Bottom line (TL;DR):
LFENCE alone indeed seems useless for memory ordering, however it does not make
SFENCE a substitute for
MFENCE. The “arithmetic” logic in the question is not applicable.
Here is an excerpt from Intel’s Software Developers Manual, volume 3, section 8.2.2 (the edition 325384-052US of September 2014), the same that I used in another answer
- Reads are not reordered with other reads.
- Writes are not reordered with older reads.
- Writes to memory are not reordered with other writes, with the following exceptions:
- writes executed with the CLFLUSH instruction;
- streaming stores (writes) executed with the non-temporal move instructions (MOVNTI, MOVNTQ, MOVNTDQ, MOVNTPS, and MOVNTPD); and
- string operations (see Section 188.8.131.52).
- Reads may be reordered with older writes to different locations but not with older writes to the same location.
- Reads or writes cannot be reordered with I/O instructions, locked instructions, or serializing instructions.
- Reads cannot pass earlier LFENCE and MFENCE instructions.
- Writes cannot pass earlier LFENCE, SFENCE, and MFENCE instructions.
- LFENCE instructions cannot pass earlier reads.
- SFENCE instructions cannot pass earlier writes.
- MFENCE instructions cannot pass earlier reads or writes.
From here, it follows that:
MFENCEis a full memory fence for all operations on all memory types, whether non-temporal or not.
SFENCEonly prevents reordering of writes (in other terminology, it’s a StoreStore barrier), and is only useful together with non-temporal stores and other instructions listed as exceptions.
LFENCEprevents reordering of reads with subsequent reads and writes (i.e. it combines LoadLoad and LoadStore barriers). However, the first two bullets say that LoadLoad and LoadStore barriers are always in place, no exceptions. Therefore
LFENCEalone is useless for memory ordering.
To support the last claim, I looked at all places where
LFENCE is mentioned in all 3 volumes of Intel’s manual, and found none which would say that
LFENCE is required for memory consistency. Even
MOVNTDQA – the only non-temporal load instruction so far – mentions
MFENCE but not
Update: see answers on Why is (or isn’t?) SFENCE + LFENCE equivalent to MFENCE? for correct answers to the guesswork below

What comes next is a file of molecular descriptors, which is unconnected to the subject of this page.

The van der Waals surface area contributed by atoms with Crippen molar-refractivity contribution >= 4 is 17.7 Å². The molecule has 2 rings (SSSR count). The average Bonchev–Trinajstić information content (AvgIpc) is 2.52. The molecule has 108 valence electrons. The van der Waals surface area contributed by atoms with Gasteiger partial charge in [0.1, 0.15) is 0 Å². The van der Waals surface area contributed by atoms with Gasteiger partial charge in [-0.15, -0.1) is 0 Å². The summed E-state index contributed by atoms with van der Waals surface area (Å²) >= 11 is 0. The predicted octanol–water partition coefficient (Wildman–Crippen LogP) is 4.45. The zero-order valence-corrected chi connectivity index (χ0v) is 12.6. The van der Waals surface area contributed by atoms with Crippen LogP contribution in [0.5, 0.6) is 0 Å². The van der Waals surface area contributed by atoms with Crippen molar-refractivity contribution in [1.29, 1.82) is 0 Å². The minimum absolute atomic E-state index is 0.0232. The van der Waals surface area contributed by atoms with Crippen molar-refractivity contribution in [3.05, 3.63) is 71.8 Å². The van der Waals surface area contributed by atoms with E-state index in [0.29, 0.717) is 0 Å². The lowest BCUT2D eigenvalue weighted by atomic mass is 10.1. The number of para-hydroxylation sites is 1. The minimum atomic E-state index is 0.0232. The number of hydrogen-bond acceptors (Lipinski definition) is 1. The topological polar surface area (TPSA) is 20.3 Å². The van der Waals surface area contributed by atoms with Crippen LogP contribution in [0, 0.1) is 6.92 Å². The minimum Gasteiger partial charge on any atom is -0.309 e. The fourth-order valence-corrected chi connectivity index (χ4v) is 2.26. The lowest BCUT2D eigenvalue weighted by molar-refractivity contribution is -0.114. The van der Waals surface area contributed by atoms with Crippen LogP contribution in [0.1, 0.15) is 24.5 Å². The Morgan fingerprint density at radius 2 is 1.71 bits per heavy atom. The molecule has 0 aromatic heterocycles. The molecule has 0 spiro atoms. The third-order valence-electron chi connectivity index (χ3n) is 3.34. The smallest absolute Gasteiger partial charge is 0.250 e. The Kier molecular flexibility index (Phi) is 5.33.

MFENCE is equivalent to a “sum” of other two fences or not is a tricky question. At glance, among the three fence instructions only
MFENCE provides StoreLoad barrier, i.e. prevents reordering of reads with earlier writes. However the correct answer requires to know more than the above rules; namely, it’s important that all fence instructions are ordered with respect to each other. This makes the
SFENCE LFENCE sequence more powerful than a mere union of individual effects: this sequence also prevents StoreLoad reordering (because loads cannot pass
LFENCE, which cannot pass
SFENCE, which cannot pass stores), and thus constitutes a full memory fence (but also see the note (*) below). Note however that order matters here, and the
LFENCE SFENCE sequence does not have the same synergy effect.
However, while one can say that
MFENCE ~ SFENCE LFENCE and
LFENCE ~ NOP, that does not mean
MFENCE ~ SFENCE. I deliberately use equivalence (~) and not equality (=) to stress that arithmetic rules do not apply here. The mutual effect of
SFENCE followed by
LFENCE makes the difference; even though loads are not reordered with each other,
LFENCE is required to prevent reordering of loads with
(*) It still might be correct to say that
MFENCE is stronger than the combination of the other two fences. In particular, a note to
CLFLUSH instruction in the volume 2 of Intel’s manual says that “
CLFLUSH is only ordered by the
MFENCE instruction. It is not guaranteed to be ordered by any other fencing or serializing instructions or by another
clflush is now defined as strongly ordered (like a normal store, so you only need
mfence if you want to block later loads), but
clflushopt is weakly ordered, but can be fenced by